alexa Neuronal palmitoyl acyl transferases exhibit distinct substrate specificity.
Bioinformatics & Systems Biology

Bioinformatics & Systems Biology

Journal of Glycomics & Lipidomics

Author(s): Huang K, Sanders S, Singaraja R, Orban P, Cijsouw T,

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Abstract Palmitoylation, a post-translational modification of cysteine residues with the lipid palmitate, has recently emerged as an important mechanism for regulating protein trafficking and function. With the identification of 23 DHHC mammalian palmitoyl acyl transferases (PATs), a key question was the nature of substrate-enzyme specificity for these PATs. Using the acyl-biotin exchange palmitoylation assay, we compared the substrate specificity of four neuronal PATs, namely DHHC-3, DHHC-8, HIP14L (DHHC-13), and HIP14 (DHHC-17). Exogenous expression of enzymes and substrates in COS cells reveals that HIP14L and HIP14 modulate huntingtin palmitoylation, DHHC-8 modulates paralemmin-1 palmitoylation, and DHHC-3 shows the least substrate specificity. These in vitro data were validated by lentiviral siRNA-mediated knockdown of endogenous HIP14 and DHHC-3 in cultured rat cortical neurons. PATs require the presence of palmitoylated cysteines in order to interact with their substrates. To understand the elements that influence enzyme/substrate specificity further, we fused the HIP14 ankryin repeat domain to the N terminus of DHHC-3, which is not a PAT for huntingtin. This modification enabled DHHC-3 to behave similarly to HIP14 by modulating palmitoylation and trafficking of huntingtin. Taken together, this study indicates that individual PATs have specific substrate preference, determined by regulatory domains outside the DHHC domain of the enzymes.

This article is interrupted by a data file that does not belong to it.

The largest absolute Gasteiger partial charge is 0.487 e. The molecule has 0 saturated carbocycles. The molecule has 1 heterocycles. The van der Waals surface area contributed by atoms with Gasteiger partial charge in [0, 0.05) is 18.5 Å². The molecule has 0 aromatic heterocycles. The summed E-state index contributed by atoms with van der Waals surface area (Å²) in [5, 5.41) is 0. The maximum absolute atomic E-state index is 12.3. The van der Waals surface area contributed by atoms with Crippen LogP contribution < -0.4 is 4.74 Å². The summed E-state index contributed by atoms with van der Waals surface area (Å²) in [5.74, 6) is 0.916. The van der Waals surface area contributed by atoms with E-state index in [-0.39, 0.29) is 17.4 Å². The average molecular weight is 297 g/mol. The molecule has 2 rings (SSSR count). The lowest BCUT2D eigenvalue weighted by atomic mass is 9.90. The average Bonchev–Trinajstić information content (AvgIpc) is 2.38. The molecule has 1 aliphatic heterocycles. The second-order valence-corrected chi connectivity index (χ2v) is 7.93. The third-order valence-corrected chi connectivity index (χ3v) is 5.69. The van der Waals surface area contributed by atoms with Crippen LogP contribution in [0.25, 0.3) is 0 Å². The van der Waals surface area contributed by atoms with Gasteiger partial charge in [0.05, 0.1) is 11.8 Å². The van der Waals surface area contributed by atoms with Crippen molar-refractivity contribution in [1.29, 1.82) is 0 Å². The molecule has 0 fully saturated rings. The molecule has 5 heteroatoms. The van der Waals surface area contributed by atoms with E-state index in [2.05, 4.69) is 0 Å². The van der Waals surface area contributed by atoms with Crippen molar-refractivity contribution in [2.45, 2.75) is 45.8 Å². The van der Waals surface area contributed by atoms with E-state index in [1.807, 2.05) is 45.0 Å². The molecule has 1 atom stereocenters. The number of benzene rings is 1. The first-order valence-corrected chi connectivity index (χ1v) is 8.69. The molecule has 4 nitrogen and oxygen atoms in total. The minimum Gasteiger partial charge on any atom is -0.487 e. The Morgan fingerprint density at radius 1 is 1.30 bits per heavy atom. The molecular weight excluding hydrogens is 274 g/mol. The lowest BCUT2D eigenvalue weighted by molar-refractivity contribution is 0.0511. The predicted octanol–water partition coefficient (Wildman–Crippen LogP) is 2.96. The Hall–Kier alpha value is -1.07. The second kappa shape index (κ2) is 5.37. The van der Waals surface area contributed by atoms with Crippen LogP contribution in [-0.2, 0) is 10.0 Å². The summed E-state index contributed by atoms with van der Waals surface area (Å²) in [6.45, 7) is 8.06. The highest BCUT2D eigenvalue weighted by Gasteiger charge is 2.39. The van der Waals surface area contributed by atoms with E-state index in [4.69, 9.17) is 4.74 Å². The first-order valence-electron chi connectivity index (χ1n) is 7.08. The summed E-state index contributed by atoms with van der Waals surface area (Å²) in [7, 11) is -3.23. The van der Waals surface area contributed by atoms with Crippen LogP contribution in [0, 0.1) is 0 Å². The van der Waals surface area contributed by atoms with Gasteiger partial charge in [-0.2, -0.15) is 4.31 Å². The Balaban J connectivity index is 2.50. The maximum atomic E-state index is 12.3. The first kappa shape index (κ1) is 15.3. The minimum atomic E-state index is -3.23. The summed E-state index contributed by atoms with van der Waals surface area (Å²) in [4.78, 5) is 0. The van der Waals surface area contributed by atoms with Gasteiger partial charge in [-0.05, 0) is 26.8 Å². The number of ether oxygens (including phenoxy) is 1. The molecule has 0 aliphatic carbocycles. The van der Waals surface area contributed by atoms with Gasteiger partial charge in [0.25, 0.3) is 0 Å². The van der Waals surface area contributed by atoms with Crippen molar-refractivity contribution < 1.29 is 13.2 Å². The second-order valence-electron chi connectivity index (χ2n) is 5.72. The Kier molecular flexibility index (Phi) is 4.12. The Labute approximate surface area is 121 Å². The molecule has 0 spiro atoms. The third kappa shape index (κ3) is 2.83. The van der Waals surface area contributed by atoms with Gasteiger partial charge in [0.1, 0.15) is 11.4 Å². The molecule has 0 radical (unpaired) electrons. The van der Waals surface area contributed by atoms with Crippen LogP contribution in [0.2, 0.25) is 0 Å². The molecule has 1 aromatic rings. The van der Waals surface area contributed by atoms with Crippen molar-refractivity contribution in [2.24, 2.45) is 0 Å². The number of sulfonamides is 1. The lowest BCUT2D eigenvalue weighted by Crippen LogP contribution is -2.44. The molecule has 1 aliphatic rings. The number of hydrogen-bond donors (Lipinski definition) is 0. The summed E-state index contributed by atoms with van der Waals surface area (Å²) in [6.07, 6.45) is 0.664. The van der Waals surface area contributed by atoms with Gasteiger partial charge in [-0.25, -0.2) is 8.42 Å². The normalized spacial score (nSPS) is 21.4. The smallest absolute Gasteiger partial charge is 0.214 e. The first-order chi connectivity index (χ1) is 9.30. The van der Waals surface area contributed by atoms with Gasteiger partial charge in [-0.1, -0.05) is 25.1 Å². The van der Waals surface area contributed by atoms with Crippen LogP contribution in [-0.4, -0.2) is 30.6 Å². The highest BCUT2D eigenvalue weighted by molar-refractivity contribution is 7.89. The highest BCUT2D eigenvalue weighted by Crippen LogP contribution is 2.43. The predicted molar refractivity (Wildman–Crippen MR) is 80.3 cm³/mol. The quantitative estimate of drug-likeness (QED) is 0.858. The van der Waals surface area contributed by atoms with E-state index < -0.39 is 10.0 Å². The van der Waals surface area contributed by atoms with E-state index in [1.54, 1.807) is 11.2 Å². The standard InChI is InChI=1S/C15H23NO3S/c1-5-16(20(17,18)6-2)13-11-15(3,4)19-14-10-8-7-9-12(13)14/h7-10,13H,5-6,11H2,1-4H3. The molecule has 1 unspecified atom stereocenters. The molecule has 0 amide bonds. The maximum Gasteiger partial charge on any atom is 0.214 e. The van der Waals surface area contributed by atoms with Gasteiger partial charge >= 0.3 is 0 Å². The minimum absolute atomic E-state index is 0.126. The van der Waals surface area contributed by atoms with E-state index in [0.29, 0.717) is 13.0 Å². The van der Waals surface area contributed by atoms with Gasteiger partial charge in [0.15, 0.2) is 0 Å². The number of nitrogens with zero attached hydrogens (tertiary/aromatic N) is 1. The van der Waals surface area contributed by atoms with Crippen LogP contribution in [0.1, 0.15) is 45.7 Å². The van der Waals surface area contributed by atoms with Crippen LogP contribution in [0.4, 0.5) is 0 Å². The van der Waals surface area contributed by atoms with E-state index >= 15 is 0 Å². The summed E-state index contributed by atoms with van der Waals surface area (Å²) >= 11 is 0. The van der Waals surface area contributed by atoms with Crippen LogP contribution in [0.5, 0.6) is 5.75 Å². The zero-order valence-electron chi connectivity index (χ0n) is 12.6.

This article was published in FASEB J and referenced in Journal of Glycomics & Lipidomics

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